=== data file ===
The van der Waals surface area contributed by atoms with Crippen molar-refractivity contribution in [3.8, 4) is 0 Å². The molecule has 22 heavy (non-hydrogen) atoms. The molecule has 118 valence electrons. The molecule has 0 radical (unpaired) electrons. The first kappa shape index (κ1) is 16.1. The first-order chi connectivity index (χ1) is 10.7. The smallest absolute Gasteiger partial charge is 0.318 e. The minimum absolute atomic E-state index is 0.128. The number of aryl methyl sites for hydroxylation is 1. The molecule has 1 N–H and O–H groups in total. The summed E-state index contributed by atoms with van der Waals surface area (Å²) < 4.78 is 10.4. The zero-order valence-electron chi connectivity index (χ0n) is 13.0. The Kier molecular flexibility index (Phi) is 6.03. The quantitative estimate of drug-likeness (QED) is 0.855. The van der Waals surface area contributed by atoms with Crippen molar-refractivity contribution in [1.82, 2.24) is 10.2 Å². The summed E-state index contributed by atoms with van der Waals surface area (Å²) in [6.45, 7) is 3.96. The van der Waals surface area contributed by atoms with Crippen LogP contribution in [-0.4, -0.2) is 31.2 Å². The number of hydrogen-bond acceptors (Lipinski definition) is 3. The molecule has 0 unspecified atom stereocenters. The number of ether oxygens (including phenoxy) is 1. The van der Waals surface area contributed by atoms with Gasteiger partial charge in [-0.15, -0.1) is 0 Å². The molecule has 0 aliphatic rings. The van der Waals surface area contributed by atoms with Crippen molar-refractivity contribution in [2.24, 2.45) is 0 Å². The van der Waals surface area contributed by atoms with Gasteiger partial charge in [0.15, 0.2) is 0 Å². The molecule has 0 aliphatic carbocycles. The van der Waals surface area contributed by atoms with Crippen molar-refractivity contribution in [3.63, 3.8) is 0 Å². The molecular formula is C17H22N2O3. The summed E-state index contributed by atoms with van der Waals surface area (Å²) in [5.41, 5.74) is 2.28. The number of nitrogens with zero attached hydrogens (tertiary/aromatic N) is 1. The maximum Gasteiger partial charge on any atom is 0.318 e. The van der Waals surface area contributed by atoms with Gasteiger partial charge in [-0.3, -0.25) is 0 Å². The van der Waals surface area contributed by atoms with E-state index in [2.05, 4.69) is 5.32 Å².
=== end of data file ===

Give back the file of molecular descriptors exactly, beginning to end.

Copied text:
The van der Waals surface area contributed by atoms with Crippen molar-refractivity contribution in [3.8, 4) is 0 Å². The molecule has 22 heavy (non-hydrogen) atoms. The molecule has 118 valence electrons. The molecule has 0 radical (unpaired) electrons. The first kappa shape index (κ1) is 16.1. The first-order chi connectivity index (χ1) is 10.7. The smallest absolute Gasteiger partial charge is 0.318 e. The minimum absolute atomic E-state index is 0.128. The number of aryl methyl sites for hydroxylation is 1. The molecule has 1 N–H and O–H groups in total. The summed E-state index contributed by atoms with van der Waals surface area (Å²) < 4.78 is 10.4. The zero-order valence-electron chi connectivity index (χ0n) is 13.0. The Kier molecular flexibility index (Phi) is 6.03. The quantitative estimate of drug-likeness (QED) is 0.855. The van der Waals surface area contributed by atoms with Crippen molar-refractivity contribution in [1.82, 2.24) is 10.2 Å². The summed E-state index contributed by atoms with van der Waals surface area (Å²) in [6.45, 7) is 3.96. The van der Waals surface area contributed by atoms with Crippen LogP contribution in [-0.4, -0.2) is 31.2 Å². The number of hydrogen-bond acceptors (Lipinski definition) is 3. The molecule has 0 unspecified atom stereocenters. The number of ether oxygens (including phenoxy) is 1. The van der Waals surface area contributed by atoms with Gasteiger partial charge in [-0.15, -0.1) is 0 Å². The molecule has 0 aliphatic rings. The van der Waals surface area contributed by atoms with Crippen molar-refractivity contribution in [2.24, 2.45) is 0 Å². The van der Waals surface area contributed by atoms with Gasteiger partial charge in [0.15, 0.2) is 0 Å². The molecule has 0 aliphatic carbocycles. The van der Waals surface area contributed by atoms with Crippen molar-refractivity contribution in [3.63, 3.8) is 0 Å². The molecular formula is C17H22N2O3. The summed E-state index contributed by atoms with van der Waals surface area (Å²) in [5.41, 5.74) is 2.28. The number of nitrogens with zero attached hydrogens (tertiary/aromatic N) is 1. The maximum Gasteiger partial charge on any atom is 0.318 e. The van der Waals surface area contributed by atoms with Gasteiger partial charge in [-0.3, -0.25) is 0 Å². The van der Waals surface area contributed by atoms with E-state index in [2.05, 4.69) is 5.32 Å².